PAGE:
I don't normally do breaking news, but today's announcement by PG&E and a coalition of environmental groups on retiring the Diablo Canyon nuclear power plant in California within 8-9 years merits immediate comment.
Given the enormous social and political challenges PG&E faced in undertaking the re-licensing of the facility when its current operating licenses expire in 2024 and 2025, this action is understandable, though regrettable. I lived in California when Diablo Canyon was planned and built. It was sufficiently controversial in the 1970s, and the environment has only become more contentious. Extending the operating licenses of nuclear power plants to 60 years has become typical elsewhere, but the utility's board must have concluded that it was a non-starter in today's California.
However, we should not be misled by press-release language about replacing "power produced by two nuclear reactors...with a cost-effective, greenhouse gas free portfolio of energy efficiency, renewables and energy storage." Under California's extremely aggressive renewable energy and storage targets, the alternative energy mentioned here was coming, anyway, but it was intended to replace higher-emitting sources like out-of-state coal and in-state natural gas generation. Until there is an overall surplus of zero-emission energy--when?--the energy mix is a zero sum game.
This agreement--perhaps the best deal possible under the circumstances--thus represents the net loss of 18 billion kilowatt-hours (kWh) per year of zero-emission electricity. That's equivalent to 9% of all utility-scale electricity generated in California last year. The state went through a similar event in 2013 with the permanent shutdown of the San Onofre Nuclear Generation Station between L.A. and San Diego. As I noted at the time:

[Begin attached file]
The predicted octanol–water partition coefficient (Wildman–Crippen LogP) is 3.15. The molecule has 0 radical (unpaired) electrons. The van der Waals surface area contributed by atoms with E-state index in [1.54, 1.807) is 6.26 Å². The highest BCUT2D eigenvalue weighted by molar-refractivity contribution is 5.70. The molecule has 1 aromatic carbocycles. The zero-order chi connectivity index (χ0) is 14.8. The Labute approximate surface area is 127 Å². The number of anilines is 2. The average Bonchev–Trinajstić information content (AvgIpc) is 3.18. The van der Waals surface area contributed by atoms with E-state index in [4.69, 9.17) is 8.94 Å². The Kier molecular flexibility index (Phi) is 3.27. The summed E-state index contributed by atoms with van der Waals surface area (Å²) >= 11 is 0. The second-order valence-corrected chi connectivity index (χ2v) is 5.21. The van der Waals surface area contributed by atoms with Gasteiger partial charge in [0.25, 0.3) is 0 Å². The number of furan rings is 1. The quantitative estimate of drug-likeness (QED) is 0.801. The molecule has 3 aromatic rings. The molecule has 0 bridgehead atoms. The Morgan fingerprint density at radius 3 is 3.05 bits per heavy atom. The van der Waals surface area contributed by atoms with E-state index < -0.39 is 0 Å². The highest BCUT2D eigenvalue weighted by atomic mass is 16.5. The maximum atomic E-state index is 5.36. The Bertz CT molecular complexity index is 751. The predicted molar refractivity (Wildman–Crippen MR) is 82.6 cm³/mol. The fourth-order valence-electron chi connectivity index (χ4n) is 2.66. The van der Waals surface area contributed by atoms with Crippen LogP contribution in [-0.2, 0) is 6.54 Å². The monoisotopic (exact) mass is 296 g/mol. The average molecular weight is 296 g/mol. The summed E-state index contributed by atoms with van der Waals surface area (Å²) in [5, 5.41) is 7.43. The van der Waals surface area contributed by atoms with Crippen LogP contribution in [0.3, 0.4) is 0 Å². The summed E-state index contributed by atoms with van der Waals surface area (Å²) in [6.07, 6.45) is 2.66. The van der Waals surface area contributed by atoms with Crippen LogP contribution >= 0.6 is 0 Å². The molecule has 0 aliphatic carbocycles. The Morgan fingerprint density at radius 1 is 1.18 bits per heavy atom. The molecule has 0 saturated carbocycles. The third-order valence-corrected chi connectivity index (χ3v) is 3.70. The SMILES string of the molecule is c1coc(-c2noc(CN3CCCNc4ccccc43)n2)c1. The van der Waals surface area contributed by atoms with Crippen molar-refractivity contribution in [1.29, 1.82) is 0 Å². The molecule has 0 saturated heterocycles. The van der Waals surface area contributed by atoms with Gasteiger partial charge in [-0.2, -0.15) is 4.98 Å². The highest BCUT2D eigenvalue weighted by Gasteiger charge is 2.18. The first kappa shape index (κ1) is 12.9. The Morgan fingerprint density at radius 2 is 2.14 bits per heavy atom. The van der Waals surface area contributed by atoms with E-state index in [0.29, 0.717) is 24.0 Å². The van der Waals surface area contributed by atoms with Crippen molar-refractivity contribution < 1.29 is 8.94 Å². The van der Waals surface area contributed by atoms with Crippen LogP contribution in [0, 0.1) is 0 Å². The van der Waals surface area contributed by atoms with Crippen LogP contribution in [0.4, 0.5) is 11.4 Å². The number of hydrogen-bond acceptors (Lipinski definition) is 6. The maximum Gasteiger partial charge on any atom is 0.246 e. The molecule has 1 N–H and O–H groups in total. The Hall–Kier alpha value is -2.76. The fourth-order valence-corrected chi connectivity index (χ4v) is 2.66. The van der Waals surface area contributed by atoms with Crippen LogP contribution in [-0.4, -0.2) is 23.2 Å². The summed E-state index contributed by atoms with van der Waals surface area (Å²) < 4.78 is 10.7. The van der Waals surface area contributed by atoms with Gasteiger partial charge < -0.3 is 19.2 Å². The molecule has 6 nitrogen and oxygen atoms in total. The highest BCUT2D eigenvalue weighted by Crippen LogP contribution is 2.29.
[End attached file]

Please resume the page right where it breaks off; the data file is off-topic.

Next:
How much emissions will increase following the shutdown depends on the type of generation that replaces these units. If it all came from renewable sources like wind and solar, emissions wouldn’t go up at all, but that’s impractical for several reasons. Start with the inherent intermittency of these renewables, and then compound the challenge by its scale. Even in sunny California, replacing the annual energy contribution of the SONGS units would require around 7,200 MW of solar generating capacity, equivalent to nearly 2 million 4-kilowatt rooftop photovoltaic (PV) arrays. That’s over and above the state’s ambitious “Million Solar Roofs” target, which was already factored into the state’s emission-reduction plans.
Grid managers from the state’s Independent System Operator indicated that in the near term much of the replacement power for SONGS will be generated from natural gas. Even if it matched the mix of 71% gas and 29% renewables added from June 2012 to April 2013, based on “net qualifying capacity”, each megawatt-hour (MWh) of replacement power would emit at least 560 lb. more CO2 than from SONGS. That’s an extra 4 million metric tons of CO2 per year, or 8% of California’s 2010 emissions from its electric power sector and almost 1% of total state emissions. If gas filled the entire gap, or if the natural gas capacity used was not all high-efficiency combined cycle plants, the figure would be closer to 6 million metric tons, equivalent to the annual emissions from about 1.5 million cars.
So far, the state's environmental data supports this conclusion. Although offset by larger imports of low-emission power from out-of-state, there was a noticeable uptick in greenhouse gas emissions from in-state generation from 2013 to 2014. (See Figure 8 in the 2016 California GHG Inventory.)
California will get more renewables either way, but shutting down Diablo Canyon when it still has decades of useful life left represents a net loss to California consumers, PG&E shareholders, and to the global environment.